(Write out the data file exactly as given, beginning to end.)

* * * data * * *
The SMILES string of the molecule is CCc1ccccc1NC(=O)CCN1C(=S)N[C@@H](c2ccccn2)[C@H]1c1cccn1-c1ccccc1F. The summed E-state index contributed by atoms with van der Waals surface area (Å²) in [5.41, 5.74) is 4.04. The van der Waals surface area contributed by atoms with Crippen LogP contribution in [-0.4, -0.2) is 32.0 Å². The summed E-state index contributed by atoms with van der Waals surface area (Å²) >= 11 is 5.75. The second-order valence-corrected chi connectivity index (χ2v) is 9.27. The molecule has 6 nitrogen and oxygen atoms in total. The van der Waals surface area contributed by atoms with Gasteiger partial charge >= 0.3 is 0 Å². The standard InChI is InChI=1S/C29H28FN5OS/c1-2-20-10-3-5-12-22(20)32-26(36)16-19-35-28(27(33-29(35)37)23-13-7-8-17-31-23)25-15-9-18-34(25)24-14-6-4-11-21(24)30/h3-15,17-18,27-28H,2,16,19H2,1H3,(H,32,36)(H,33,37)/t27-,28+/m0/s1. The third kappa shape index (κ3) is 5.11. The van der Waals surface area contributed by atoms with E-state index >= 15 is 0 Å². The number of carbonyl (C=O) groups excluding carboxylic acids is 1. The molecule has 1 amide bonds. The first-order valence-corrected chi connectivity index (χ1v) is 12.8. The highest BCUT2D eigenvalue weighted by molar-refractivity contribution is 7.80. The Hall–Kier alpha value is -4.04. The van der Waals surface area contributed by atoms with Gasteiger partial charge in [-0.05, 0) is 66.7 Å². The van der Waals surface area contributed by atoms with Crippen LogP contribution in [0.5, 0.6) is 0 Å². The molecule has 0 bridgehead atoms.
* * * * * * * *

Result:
The SMILES string of the molecule is CCc1ccccc1NC(=O)CCN1C(=S)N[C@@H](c2ccccn2)[C@H]1c1cccn1-c1ccccc1F. The summed E-state index contributed by atoms with van der Waals surface area (Å²) in [5.41, 5.74) is 4.04. The van der Waals surface area contributed by atoms with Crippen LogP contribution in [-0.4, -0.2) is 32.0 Å². The summed E-state index contributed by atoms with van der Waals surface area (Å²) >= 11 is 5.75. The second-order valence-corrected chi connectivity index (χ2v) is 9.27. The molecule has 6 nitrogen and oxygen atoms in total. The van der Waals surface area contributed by atoms with Gasteiger partial charge >= 0.3 is 0 Å². The standard InChI is InChI=1S/C29H28FN5OS/c1-2-20-10-3-5-12-22(20)32-26(36)16-19-35-28(27(33-29(35)37)23-13-7-8-17-31-23)25-15-9-18-34(25)24-14-6-4-11-21(24)30/h3-15,17-18,27-28H,2,16,19H2,1H3,(H,32,36)(H,33,37)/t27-,28+/m0/s1. The third kappa shape index (κ3) is 5.11. The van der Waals surface area contributed by atoms with E-state index >= 15 is 0 Å². The number of carbonyl (C=O) groups excluding carboxylic acids is 1. The molecule has 1 amide bonds. The first-order valence-corrected chi connectivity index (χ1v) is 12.8. The highest BCUT2D eigenvalue weighted by molar-refractivity contribution is 7.80. The Hall–Kier alpha value is -4.04. The van der Waals surface area contributed by atoms with Gasteiger partial charge in [-0.05, 0) is 66.7 Å². The van der Waals surface area contributed by atoms with Crippen LogP contribution in [0.5, 0.6) is 0 Å². The molecule has 0 bridgehead atoms.